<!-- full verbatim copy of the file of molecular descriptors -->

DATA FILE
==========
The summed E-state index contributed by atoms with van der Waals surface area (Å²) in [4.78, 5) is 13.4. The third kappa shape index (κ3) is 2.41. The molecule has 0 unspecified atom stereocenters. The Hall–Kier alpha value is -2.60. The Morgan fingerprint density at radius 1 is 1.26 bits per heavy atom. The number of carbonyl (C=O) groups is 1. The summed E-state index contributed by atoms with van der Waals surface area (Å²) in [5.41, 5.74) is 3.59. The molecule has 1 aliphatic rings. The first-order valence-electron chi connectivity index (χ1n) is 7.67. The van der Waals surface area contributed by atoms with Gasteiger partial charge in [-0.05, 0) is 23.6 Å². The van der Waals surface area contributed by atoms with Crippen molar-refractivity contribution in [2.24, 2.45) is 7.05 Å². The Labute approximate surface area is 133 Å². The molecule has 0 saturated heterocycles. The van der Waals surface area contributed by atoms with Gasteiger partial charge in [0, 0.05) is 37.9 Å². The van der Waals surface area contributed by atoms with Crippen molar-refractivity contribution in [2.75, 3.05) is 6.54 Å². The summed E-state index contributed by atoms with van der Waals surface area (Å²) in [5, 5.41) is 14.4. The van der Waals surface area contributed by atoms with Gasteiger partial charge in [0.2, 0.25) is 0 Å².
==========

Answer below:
The summed E-state index contributed by atoms with van der Waals surface area (Å²) in [4.78, 5) is 13.4. The third kappa shape index (κ3) is 2.41. The molecule has 0 unspecified atom stereocenters. The Hall–Kier alpha value is -2.60. The Morgan fingerprint density at radius 1 is 1.26 bits per heavy atom. The number of carbonyl (C=O) groups is 1. The summed E-state index contributed by atoms with van der Waals surface area (Å²) in [5.41, 5.74) is 3.59. The molecule has 1 aliphatic rings. The first-order valence-electron chi connectivity index (χ1n) is 7.67. The van der Waals surface area contributed by atoms with Gasteiger partial charge in [-0.05, 0) is 23.6 Å². The van der Waals surface area contributed by atoms with Crippen molar-refractivity contribution in [2.24, 2.45) is 7.05 Å². The Labute approximate surface area is 133 Å². The molecule has 0 saturated heterocycles. The van der Waals surface area contributed by atoms with Gasteiger partial charge in [0, 0.05) is 37.9 Å². The van der Waals surface area contributed by atoms with Crippen molar-refractivity contribution in [2.75, 3.05) is 6.54 Å². The summed E-state index contributed by atoms with van der Waals surface area (Å²) in [5, 5.41) is 14.4. The van der Waals surface area contributed by atoms with Gasteiger partial charge in [0.2, 0.25) is 0 Å².